Fig. 4 shows that TRPC and Orai proteins interact directly both in vitro as seen in GST pull-down assays (Fig. 4A) and in the context of intact cells as seen in coimmunoprecipitation experiments (Fig. 4B). For coimmunoprecipitation the cells were lysed, the HA-tagged TRPC protein was immunoprecipitated with anti-HA-coated beads, and the beads were analyzed for associated myc-tagged Orai proteins. Clearly, all three Orai (Fig. 4Bii Left), as well as two Orai1 mutants (Fig. 4Bii Right), bound to TRPCs. Importantly, Orai proteins associated with TRPC6 under conditions known to lead to the changes in SOCE shown in Fig. 2. These experiments show that Orai proteins are able to form relatively stable complexes with a TRPC, and that although the N and C termini both interact with Orai in vitro, there seems to be a preference for interaction with the C termini over the N termini. The effect of the Orai proteins to enhance Ca2+ entry is therefore likely to be due to direct interaction with the TRPCs, as opposed to being indirect and mediated by another cellular component.

Fig. 4.
TRPC3 and TRPC6 interact with Orai in vitro (A) and in vivo (B). (Ai) Domain structures of TRPC3 and TRPC6 as deduced from their respective cDNAs. (Aii) In vitro interaction of in vitro-translated 35S-labeled N an C termini of TRPC3 and TRPC6 with Orai1 ...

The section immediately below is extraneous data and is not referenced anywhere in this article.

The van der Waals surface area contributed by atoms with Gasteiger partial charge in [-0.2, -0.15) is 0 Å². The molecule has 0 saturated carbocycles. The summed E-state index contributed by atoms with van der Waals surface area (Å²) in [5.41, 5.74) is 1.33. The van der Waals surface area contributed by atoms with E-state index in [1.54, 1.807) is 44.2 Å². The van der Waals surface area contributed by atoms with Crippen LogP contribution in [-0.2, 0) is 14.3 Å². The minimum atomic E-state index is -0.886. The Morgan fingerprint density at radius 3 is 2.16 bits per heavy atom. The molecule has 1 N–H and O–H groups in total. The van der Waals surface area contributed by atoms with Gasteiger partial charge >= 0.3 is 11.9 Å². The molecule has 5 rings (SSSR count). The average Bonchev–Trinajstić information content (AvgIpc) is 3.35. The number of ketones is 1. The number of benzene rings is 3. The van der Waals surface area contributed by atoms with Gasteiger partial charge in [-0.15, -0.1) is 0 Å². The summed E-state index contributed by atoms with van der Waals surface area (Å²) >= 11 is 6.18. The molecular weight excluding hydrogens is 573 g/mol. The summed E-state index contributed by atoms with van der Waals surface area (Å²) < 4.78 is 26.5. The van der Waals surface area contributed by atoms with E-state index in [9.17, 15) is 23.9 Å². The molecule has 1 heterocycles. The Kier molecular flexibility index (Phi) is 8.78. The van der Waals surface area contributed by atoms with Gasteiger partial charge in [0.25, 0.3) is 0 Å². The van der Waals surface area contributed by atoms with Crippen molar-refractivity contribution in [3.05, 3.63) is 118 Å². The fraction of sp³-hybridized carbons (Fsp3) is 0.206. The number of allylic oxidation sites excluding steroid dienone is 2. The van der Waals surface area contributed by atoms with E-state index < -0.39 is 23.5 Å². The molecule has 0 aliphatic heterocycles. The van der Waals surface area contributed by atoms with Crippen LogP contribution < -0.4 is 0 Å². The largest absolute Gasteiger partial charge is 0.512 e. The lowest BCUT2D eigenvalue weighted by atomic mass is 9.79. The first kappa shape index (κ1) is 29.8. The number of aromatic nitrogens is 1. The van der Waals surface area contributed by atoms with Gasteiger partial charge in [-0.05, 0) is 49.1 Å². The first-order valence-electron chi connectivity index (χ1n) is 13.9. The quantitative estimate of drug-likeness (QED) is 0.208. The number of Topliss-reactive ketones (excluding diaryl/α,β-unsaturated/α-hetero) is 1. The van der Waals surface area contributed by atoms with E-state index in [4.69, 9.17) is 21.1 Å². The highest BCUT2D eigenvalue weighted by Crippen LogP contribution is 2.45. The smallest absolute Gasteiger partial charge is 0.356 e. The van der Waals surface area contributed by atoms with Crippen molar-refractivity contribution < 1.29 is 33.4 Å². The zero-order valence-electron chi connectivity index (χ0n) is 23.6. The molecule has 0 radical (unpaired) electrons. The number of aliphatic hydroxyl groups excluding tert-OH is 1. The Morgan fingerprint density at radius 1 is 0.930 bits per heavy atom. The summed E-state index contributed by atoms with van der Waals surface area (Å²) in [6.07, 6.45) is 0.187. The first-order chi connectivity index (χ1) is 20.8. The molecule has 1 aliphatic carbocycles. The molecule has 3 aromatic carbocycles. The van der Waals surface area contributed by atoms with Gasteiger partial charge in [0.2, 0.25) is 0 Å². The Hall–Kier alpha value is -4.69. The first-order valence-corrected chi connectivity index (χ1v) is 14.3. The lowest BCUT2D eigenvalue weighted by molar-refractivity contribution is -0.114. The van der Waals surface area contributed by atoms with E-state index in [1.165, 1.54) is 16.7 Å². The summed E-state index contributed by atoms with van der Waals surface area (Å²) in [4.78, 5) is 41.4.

Although the recent series of reports regarding STIM1 seem to be conclusive in as much that it is the molecular entity that senses store depletion and transmits it to the plasma membrane Ca2+ entry channel (28, 44, 45), the evidence that Orai is an ion channel is less compelling. The conclusion that Orai1 embodies an ion channel stems from studies in which mutations in Orai1 were found to change the permeation properties of the Tg-activated Ca2+ entry channel generated by coexpression of Orai1 and STIM1 (31, 39, 40). This type of result is reminiscent of data reported in the early 1990s on the function of a single-pass transmembrane protein of 130 aa. When expressed in Xenopus oocytes it caused the appearance of a slowly activating voltage-gated K+ current resembling cardiac IsK (46, 47). Unlikely as it seemed, the molecule was proposed to be a “minimal voltage gated K+ channel” (minK) when it was found that point mutations in its transmembrane domain caused the induced currents to have altered voltage dependence and altered ion selectivity (48). Yet the molecular structure underlying IsK turned out to be more complex. In 1996 the gene responsible for a familial type-1 long QT syndrome with abnormal IsK was discovered by positional cloning. It encodes a K+ channel, KVLQT1 (later renamed to KCNQ1) (49), a member of the, then, new subfamily of the classical six-transmembrane voltage-gated K+ channels. These K+ channels are now known to be complexes with an α4β2 subunit structure (50) of which KCNQ1 (KVLQT1) is the pore-forming subunit and KCNE1 (minK) is the regulatory β-subunit. minK does not seem either to line the pore of the channel or to form part of its voltage-regulated gate (reviewed in ref. 51). In Xenopus oocytes minK complemented a “dormant” oocyte KCNQ type channel, generating a regulated channel with IsK properties.